So don’t blame the employee for “just doing their job.”

If you insist they do something, spell it out. Put it in English. Then manage to those expectations.

Wait a minute… that sounds eerily like typical performance management.

Finally discretionary effort is given in only three circumstances, reasons or events:

  1. The employee is hardwired to do it. Some folks just can’t help themselves and will do a little bit more than expected of them regardless of their environment or for whom they work. They do it because that’s what they need personally to be satisfied when they go home at night.

The upside is, even with crappy leadership, you get the extra, discretionary effort from the hardwired crew. The bad news is, when they decide that that discretionary effort is not valued appropriately, they don’t just lower their effort.

No, they leave.

  1. Leadership trust. People will give us the discretionary effort if they trust that will do good things with it; they have to believe that that we won’t abuse the added input, nor them for providing it.In other words, they want to make sure that they can trust us to not take advantage of them, or take them for granted.
  2. Leadership influence – our ability to help people understand our vision, know the value of helping us pursue that vision, and then personally want to be part of wherever it is that were headed.This leadership influence is critical to the discretionary effort equation.

So, to put a bow on it:  if we hire the right person (#1 above), and we provide a reasonably successful vision to follow, and are capable of positively influencing others to go with us on our journey, the odds are stacked in our favor that we’ll get that coveted discretionary effort.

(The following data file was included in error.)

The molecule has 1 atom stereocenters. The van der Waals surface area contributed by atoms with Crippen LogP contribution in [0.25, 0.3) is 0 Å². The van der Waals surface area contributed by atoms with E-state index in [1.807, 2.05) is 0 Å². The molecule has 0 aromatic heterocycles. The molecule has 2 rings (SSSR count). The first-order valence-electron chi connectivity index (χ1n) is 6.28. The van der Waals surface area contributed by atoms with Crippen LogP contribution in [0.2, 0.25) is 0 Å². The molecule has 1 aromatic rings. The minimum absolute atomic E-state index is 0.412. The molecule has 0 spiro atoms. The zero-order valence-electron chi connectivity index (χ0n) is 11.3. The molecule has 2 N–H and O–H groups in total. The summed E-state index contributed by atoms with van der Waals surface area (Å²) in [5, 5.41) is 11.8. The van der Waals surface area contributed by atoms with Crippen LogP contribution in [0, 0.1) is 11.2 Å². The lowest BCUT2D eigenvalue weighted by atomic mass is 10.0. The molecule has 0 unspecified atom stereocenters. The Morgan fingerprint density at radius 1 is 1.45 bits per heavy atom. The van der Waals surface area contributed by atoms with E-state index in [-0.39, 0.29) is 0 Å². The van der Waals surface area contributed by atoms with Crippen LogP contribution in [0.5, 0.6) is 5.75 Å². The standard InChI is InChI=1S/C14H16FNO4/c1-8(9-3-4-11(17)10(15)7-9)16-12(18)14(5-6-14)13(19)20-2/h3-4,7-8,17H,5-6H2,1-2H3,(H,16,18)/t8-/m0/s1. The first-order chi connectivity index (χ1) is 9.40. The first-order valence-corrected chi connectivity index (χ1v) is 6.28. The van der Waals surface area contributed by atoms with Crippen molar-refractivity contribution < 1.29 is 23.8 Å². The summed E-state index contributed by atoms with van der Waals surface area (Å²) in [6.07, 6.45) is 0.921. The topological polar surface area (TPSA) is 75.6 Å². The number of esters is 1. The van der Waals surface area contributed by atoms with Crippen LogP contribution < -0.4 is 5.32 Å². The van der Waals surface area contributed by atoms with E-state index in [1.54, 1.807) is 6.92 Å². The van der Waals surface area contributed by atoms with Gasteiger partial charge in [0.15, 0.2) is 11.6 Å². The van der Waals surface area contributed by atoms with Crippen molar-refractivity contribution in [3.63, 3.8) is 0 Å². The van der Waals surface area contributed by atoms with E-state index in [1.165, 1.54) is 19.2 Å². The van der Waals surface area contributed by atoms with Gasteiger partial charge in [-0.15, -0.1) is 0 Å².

If not, we can always just blame it on the Quiet Quitting, or Great Resignation, or some other made-up fad of the day to excuse our own lack of discretionary effort.

Oops, did I say that out loud?

Remember, Grace and Accountability can coexist.

Teams, Gaggles, Flocks and Org Charts–The first rule of the leadership team is…

Just because we lump a bunch of people together at work and call them a “team,” doesn’t make it so. A group, gaggle, bunch, or flock just requires box similarities on an org chart.

Most identified teams, simply put, aren’t.

A couple of decent authors have stated “teams are a group of people that trust each other.” That doesn’t go far enough.

Teams are a group of people that trust each other to do their jobs even when absent. In other words, I know you’ll do what’s best by me, even if I’m not in the room.

Teams aren’t created, they’re formed. Even better, they’re forged.

So, as the leader of this heretofore mislabeled enterprise, how do you know if you are forging this team, as opposed to just creating it? Ah, young Jedi… the perfect question.